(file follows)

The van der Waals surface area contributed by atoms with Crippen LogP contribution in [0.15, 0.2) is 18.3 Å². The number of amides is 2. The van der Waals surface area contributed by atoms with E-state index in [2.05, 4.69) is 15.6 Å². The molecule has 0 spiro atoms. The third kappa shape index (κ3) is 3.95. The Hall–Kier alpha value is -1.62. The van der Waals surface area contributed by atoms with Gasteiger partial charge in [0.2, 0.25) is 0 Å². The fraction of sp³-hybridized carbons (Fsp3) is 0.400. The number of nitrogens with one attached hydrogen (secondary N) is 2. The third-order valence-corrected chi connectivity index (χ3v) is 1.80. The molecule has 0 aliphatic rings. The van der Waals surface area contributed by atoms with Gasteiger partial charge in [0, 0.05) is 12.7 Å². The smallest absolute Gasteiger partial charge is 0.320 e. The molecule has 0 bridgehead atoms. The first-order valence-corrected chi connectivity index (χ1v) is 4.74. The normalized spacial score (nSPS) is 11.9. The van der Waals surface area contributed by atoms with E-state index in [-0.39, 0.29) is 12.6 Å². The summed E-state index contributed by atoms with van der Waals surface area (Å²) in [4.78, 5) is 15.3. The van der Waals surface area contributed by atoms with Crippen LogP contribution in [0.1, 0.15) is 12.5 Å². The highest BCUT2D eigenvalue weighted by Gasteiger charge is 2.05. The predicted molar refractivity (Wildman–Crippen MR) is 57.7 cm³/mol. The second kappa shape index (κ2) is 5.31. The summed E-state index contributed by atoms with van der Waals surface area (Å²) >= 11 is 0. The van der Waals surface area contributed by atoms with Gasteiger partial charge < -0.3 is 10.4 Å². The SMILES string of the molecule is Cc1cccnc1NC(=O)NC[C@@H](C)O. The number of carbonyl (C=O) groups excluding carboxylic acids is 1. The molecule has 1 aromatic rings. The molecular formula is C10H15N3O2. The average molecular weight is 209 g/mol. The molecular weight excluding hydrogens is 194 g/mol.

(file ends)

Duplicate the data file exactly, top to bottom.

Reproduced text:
The van der Waals surface area contributed by atoms with Crippen LogP contribution in [0.15, 0.2) is 18.3 Å². The number of amides is 2. The van der Waals surface area contributed by atoms with E-state index in [2.05, 4.69) is 15.6 Å². The molecule has 0 spiro atoms. The third kappa shape index (κ3) is 3.95. The Hall–Kier alpha value is -1.62. The van der Waals surface area contributed by atoms with Gasteiger partial charge in [0.2, 0.25) is 0 Å². The fraction of sp³-hybridized carbons (Fsp3) is 0.400. The number of nitrogens with one attached hydrogen (secondary N) is 2. The third-order valence-corrected chi connectivity index (χ3v) is 1.80. The molecule has 0 aliphatic rings. The van der Waals surface area contributed by atoms with Gasteiger partial charge in [0, 0.05) is 12.7 Å². The smallest absolute Gasteiger partial charge is 0.320 e. The molecule has 0 bridgehead atoms. The first-order valence-corrected chi connectivity index (χ1v) is 4.74. The normalized spacial score (nSPS) is 11.9. The van der Waals surface area contributed by atoms with E-state index in [-0.39, 0.29) is 12.6 Å². The summed E-state index contributed by atoms with van der Waals surface area (Å²) in [4.78, 5) is 15.3. The van der Waals surface area contributed by atoms with Crippen LogP contribution in [0.1, 0.15) is 12.5 Å². The highest BCUT2D eigenvalue weighted by Gasteiger charge is 2.05. The predicted molar refractivity (Wildman–Crippen MR) is 57.7 cm³/mol. The second kappa shape index (κ2) is 5.31. The summed E-state index contributed by atoms with van der Waals surface area (Å²) >= 11 is 0. The van der Waals surface area contributed by atoms with Gasteiger partial charge < -0.3 is 10.4 Å². The SMILES string of the molecule is Cc1cccnc1NC(=O)NC[C@@H](C)O. The number of carbonyl (C=O) groups excluding carboxylic acids is 1. The molecule has 1 aromatic rings. The molecular formula is C10H15N3O2. The average molecular weight is 209 g/mol. The molecular weight excluding hydrogens is 194 g/mol.